In 2011, Hattiesburg mayor Johnny DuPree became the first African-American to be nominated as a Democrat for governor. Republican lieutenant governor Phil Bryant went on to defeat DuPree in the general election with 61% of the vote. In doing so, Bryant became the first Republican to succeed an outgoing Republican governor. Bryant was reelected with 67% of the vote in 2015, the highest percentage ever received by a Republican candidate for governor in Mississippi.
Since the beginning of the 21st century, Republicans have done similarly well in other statewide offices. Eddie Briggs became the first Republican lieutenant governor when he was elected alongside Kirk Fordice in 1991. This led to the awkward arrangement where Briggs was able to appoint Republican chairmen to committees in the State Senate despite Democrats holding the majority. He lost reelection in 1995. Republicans won a majority of statewide offices for the first time in 2007. Democratic Attorney General Jim Hood of Houston is currently the only Democrat in statewide office, having won all of his elections by significant margins. Mississippi has not elected a Republican attorney general since Reconstruction. In 2015, the Democrats captured a majority on the Mississippi Public Service Commission. As of 2016, Mississippi and Louisiana are the only states in the Deep South to have Democratic statewide elected officials.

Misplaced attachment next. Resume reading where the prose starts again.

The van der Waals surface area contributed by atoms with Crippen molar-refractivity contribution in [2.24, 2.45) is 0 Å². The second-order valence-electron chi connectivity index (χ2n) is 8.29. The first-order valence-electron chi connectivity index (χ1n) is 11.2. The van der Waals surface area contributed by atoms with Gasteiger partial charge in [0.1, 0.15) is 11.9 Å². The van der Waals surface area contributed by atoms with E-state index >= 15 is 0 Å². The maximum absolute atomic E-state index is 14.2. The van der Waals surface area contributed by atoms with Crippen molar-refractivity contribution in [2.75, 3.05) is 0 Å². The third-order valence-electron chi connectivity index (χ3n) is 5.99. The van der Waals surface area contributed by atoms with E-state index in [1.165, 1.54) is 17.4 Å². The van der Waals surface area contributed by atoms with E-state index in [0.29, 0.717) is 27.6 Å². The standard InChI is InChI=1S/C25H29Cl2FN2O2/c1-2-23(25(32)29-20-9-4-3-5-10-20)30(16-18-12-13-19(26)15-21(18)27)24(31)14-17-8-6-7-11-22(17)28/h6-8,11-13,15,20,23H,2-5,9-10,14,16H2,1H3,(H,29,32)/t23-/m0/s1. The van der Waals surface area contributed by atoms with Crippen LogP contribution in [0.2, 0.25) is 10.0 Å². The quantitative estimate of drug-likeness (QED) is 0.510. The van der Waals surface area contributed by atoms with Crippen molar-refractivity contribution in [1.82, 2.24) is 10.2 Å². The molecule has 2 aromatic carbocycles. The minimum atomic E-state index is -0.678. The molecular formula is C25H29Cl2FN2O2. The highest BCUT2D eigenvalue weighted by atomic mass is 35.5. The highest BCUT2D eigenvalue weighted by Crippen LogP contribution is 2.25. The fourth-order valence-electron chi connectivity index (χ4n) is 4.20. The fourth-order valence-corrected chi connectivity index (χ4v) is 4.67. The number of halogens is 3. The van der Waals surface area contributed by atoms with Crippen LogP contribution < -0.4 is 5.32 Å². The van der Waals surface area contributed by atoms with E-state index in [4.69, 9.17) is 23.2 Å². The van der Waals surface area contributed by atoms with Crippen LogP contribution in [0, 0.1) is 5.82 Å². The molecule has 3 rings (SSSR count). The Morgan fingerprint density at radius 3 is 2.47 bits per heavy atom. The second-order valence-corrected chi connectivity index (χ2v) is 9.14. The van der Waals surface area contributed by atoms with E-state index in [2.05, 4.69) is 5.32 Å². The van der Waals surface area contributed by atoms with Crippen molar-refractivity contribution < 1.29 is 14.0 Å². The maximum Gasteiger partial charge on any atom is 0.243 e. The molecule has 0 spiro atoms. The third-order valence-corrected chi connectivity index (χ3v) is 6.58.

Despite increasing Republican successes in statewide races beginning in the 1980s, Democrats continued to maintain large advantages in the state legislature into the 21st Century. Democrats held supermajorities in both the State House and State Senate following the 1999 elections. Republicans narrowly captured the State Senate in 2007, and gained a majority in the State House in 2011. Following the 2015 elections, Republicans captured a supermajority in the State House thanks to party switches but actually lost seats in the State Senate. Since 2011, the Democratic caucuses in the state legislature have become majority African-American. Despite this, the Democratic party leaders, State Representative David Baria and State Senator Hob Bryan are White.
Liquor laws in Mississippi are particularly strict, with some variation among jurisdictions. Statewide prohibition of alcohol did not end until 1966, making Mississippi the last state with such a ban in force. Liquor stores may only be opened from 10:00 a.m. to 10:00 p.m., and are disallowed from operating on New Year's Day, Good Friday, Thanksgiving Day, and Christmas Day. Currently, state law disallows the operation of liquor stores on Sundays. Many local jurisdictions similarly prevent the Sunday sale of beer for off-site consumption or restrict the Sunday sale of alcohol in bars and restaurants. Many cities and counties allow no alcohol sales at all ("dry counties"), while some employ different standards for different types of alcohol (e.g., no liquor sales, but beer sales permitted, or vice versa). In some cities, the sale of refrigerated beer for off-site consumption is prohibited, with such ordinances being notably enforced in the state's largest college towns of Oxford and Starkville. Despite some of the strictest liquor laws in the country, Mississippi is the only state in the country without a statewide open container law but several cities and counties enforce local ordinances against the consumption of alcohol while operating a vehicle.